Especially true for small businesses is the fact that operations may only be centered and concentrated in one location, one subject matter expert (personnel), only one equipment, data and inventory is stored in only one place, only one supplier etc. Well for practical reasons and due to the fact that small businesses cannot always afford to put up back up locations, equipment or more personnel. Just the same such set-up breeds concentration risk and as you’ve anticipated, it can be dangerous for the business. What if something happens to the location, or the expert personnel leaves the business without proper turnover or documented procedures? Or goes on extended sick leave, incapable of working for days? What if the equipment malfunctions or the storage devices are suddenly uncooperative? These definitely disrupt our business operations which can have snowball effects on other risks. Documentation of procedures, back-up copies, contingency plans must be in place. Cross-posting, rotation and skills sharing, when possible, are also good practices. Similarly, business outings and traveling together can also pose concentration risks, especially when, knock on wood, something happens…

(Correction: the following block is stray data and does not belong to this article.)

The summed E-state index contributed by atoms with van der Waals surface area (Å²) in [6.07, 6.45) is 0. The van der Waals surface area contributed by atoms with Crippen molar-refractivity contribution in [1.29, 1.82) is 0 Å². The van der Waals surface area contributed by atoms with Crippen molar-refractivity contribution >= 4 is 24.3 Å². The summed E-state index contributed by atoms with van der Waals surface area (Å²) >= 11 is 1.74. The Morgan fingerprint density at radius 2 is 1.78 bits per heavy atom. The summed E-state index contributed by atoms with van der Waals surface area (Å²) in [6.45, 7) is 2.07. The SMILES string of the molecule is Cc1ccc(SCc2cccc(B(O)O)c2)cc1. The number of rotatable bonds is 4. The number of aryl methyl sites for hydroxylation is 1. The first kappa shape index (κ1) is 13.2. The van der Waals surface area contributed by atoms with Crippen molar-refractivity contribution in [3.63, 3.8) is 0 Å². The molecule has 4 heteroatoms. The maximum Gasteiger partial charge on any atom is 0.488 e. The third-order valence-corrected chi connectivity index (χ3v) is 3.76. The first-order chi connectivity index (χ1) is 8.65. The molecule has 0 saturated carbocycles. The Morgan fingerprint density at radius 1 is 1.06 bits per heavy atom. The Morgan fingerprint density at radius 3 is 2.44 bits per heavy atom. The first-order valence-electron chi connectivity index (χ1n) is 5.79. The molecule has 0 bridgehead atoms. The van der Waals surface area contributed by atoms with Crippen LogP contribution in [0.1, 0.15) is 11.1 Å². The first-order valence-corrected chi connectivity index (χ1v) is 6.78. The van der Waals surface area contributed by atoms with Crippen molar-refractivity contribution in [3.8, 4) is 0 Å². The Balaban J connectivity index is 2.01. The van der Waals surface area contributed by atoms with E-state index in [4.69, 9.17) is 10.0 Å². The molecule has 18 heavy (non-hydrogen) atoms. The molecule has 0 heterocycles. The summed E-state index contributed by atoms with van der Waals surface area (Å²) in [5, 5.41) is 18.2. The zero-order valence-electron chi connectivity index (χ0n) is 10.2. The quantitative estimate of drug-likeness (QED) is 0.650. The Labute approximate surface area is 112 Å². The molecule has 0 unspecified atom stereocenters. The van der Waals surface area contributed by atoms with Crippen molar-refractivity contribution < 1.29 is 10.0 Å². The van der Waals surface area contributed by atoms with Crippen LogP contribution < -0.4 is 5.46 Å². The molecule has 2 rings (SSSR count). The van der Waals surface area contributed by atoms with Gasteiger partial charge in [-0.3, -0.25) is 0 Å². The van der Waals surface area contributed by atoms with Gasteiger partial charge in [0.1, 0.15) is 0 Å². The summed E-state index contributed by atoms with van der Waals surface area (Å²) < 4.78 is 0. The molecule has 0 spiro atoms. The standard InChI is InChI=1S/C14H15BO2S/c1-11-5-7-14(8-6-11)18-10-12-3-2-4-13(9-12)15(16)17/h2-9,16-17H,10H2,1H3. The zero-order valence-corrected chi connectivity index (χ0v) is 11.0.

8. Labor/ Human Resource Risk
Small businesses may not have labor unions but that does not mean its personnel don’t have anything to say. This risk may pertain to both the safety of the personnel while working for your business (any occupational hazards, tied to operational risk), or the risk of your personnel engaging in work stoppage and mass strike due to unaddressed concerns and needs. Just like inventory which runs out or equipment which malfunctions, personnel and your manpower may also decide one day to walk-out on you. Lesson is, keep them happy and satisfied. After all, your people is your best business asset.
9. Political and Regulatory Risk